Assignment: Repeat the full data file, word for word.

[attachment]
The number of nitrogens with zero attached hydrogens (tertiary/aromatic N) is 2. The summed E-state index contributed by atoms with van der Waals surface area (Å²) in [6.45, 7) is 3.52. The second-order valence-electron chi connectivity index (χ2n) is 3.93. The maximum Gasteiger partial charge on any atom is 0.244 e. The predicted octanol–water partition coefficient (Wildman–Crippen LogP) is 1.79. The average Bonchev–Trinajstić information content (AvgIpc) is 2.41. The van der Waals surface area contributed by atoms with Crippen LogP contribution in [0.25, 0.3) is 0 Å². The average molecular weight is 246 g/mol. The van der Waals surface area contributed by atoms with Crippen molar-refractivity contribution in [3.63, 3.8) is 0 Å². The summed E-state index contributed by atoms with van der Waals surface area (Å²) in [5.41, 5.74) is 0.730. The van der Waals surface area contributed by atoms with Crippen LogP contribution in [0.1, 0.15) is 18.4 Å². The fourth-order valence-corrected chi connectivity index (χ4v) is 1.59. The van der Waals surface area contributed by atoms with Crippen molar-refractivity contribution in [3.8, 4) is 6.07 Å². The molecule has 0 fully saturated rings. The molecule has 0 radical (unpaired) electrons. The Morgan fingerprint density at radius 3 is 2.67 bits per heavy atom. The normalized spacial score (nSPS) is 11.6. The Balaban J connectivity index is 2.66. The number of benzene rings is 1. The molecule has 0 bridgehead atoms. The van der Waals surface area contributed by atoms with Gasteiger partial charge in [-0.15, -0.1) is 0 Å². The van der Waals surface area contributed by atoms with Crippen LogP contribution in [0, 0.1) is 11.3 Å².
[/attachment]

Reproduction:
The number of nitrogens with zero attached hydrogens (tertiary/aromatic N) is 2. The summed E-state index contributed by atoms with van der Waals surface area (Å²) in [6.45, 7) is 3.52. The second-order valence-electron chi connectivity index (χ2n) is 3.93. The maximum Gasteiger partial charge on any atom is 0.244 e. The predicted octanol–water partition coefficient (Wildman–Crippen LogP) is 1.79. The average Bonchev–Trinajstić information content (AvgIpc) is 2.41. The van der Waals surface area contributed by atoms with Crippen LogP contribution in [0.25, 0.3) is 0 Å². The average molecular weight is 246 g/mol. The van der Waals surface area contributed by atoms with Crippen molar-refractivity contribution in [3.63, 3.8) is 0 Å². The summed E-state index contributed by atoms with van der Waals surface area (Å²) in [5.41, 5.74) is 0.730. The van der Waals surface area contributed by atoms with Crippen LogP contribution in [0.1, 0.15) is 18.4 Å². The fourth-order valence-corrected chi connectivity index (χ4v) is 1.59. The van der Waals surface area contributed by atoms with Crippen molar-refractivity contribution in [3.8, 4) is 6.07 Å². The molecule has 0 fully saturated rings. The molecule has 0 radical (unpaired) electrons. The Morgan fingerprint density at radius 3 is 2.67 bits per heavy atom. The normalized spacial score (nSPS) is 11.6. The Balaban J connectivity index is 2.66. The number of benzene rings is 1. The molecule has 0 bridgehead atoms. The van der Waals surface area contributed by atoms with Gasteiger partial charge in [-0.15, -0.1) is 0 Å². The van der Waals surface area contributed by atoms with Crippen LogP contribution in [0, 0.1) is 11.3 Å².